Scientists at the University of Aberdeen are embarking on a £250 000 research project that aims to achieve a world first by using a plasma electrolyser to convert carbon dioxide into hydrocarbons for energy use.
If successful, the method could enable the use of renewable energy for the efficient conversion of CO2 to hydrocarbons, while revolutionising approaches to decarbonising heavy industry – one of the key challenges in the energy transition.
The project - Electrocatalysis in non-thermal plasma for energy storage – is funded by the Engineering and Physical Sciences Research Council (EPSRC). It is one of ten projects just announced by UK Research and Innovation (UKRI) that are designed to support the development of ground-breaking ideas for new materials, devices, fuels and technologies in support of the UK’s ambition to achieve a net zero society by 2050.
Led by professor Angel Cuesta Ciscar from Edinburgh university’s School of Natural and Computing Sciences, and Dr Panagiotis Kechagiopoulos from the School of Engineering, the project will explore how carbon dioxide could be converted into hydrocarbons for energy use through plasma electrocatalysis.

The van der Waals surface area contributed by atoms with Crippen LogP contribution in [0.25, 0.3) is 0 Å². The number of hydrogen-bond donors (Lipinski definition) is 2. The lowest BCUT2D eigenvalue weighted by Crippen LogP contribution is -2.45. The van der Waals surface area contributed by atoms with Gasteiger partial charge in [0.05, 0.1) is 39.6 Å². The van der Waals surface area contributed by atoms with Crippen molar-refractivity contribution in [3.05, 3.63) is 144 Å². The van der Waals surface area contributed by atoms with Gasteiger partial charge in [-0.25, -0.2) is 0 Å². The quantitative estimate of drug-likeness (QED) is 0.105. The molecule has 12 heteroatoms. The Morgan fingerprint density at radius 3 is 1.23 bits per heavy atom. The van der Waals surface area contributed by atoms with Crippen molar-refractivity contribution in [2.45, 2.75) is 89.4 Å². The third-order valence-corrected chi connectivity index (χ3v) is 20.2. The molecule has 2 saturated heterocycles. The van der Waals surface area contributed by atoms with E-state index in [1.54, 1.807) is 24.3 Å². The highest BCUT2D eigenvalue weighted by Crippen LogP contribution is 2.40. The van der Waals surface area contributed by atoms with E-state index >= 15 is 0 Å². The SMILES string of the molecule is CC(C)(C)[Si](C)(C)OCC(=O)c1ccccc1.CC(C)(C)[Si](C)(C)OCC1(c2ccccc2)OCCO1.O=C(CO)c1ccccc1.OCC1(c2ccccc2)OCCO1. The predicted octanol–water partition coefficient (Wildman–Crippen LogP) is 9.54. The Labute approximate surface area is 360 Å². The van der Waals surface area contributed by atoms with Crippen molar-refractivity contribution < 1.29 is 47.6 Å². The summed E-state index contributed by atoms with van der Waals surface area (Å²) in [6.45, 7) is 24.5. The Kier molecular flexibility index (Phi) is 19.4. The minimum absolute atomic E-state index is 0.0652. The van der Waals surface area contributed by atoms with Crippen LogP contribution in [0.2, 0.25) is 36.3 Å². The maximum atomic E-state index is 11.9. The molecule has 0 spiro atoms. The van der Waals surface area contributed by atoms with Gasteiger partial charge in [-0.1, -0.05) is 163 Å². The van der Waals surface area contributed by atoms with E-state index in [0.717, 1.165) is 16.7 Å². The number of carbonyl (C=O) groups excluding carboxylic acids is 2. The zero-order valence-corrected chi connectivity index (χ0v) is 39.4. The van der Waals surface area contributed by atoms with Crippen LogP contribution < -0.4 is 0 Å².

They will aim to create an electrochemical reaction by applying a voltage between two electrodes in a weakly ionised gas, resulting in the reduction of CO2 and the oxidation of hydrogen.
This combination of plasma-catalysis and electrocatalysis could allow the use of renewable electricity generated by renewable sources to power a plasma electrolyser, in an entirely new process that would efficiently convert CO2 back to hydrocarbons, reducing CO2 emissions as part of a circular economy model.
The team’s aim is to build a prototype device that could be used for efficient energy storage, or to decarbonise important industrial processes that produce a large amounts of CO2 such as cement or steel production.
Professor Angel Cuesta Ciscar commented: “Despite the wide research interest in plasma-catalysis this approach has never been attempted, and our research will require technical and scientific breakthroughs to deliver its aims. While challenging, there is the exciting potential to develop a device that could play a crucial role in the creation of a circular fuel economy with a positive impact for the environment and for jobs in the energy sector.”